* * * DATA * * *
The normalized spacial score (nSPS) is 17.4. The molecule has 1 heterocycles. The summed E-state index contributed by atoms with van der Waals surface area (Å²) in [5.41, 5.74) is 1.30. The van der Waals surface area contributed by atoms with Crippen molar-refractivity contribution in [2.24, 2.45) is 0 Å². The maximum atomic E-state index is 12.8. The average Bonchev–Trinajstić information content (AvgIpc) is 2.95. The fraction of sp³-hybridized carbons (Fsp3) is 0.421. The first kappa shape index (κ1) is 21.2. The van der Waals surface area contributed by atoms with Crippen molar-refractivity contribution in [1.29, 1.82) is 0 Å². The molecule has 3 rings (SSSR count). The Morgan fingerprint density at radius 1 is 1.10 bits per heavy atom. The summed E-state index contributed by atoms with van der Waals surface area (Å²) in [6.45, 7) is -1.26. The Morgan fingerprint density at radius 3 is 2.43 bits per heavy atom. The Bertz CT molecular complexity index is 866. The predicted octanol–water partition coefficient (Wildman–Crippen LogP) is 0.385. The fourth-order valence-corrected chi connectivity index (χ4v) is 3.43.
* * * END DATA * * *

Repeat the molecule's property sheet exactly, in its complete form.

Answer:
The normalized spacial score (nSPS) is 17.4. The molecule has 1 heterocycles. The summed E-state index contributed by atoms with van der Waals surface area (Å²) in [5.41, 5.74) is 1.30. The van der Waals surface area contributed by atoms with Crippen molar-refractivity contribution in [2.24, 2.45) is 0 Å². The maximum atomic E-state index is 12.8. The average Bonchev–Trinajstić information content (AvgIpc) is 2.95. The fraction of sp³-hybridized carbons (Fsp3) is 0.421. The first kappa shape index (κ1) is 21.2. The van der Waals surface area contributed by atoms with Crippen molar-refractivity contribution in [1.29, 1.82) is 0 Å². The molecule has 3 rings (SSSR count). The Morgan fingerprint density at radius 1 is 1.10 bits per heavy atom. The summed E-state index contributed by atoms with van der Waals surface area (Å²) in [6.45, 7) is -1.26. The Morgan fingerprint density at radius 3 is 2.43 bits per heavy atom. The Bertz CT molecular complexity index is 866. The predicted octanol–water partition coefficient (Wildman–Crippen LogP) is 0.385. The fourth-order valence-corrected chi connectivity index (χ4v) is 3.43.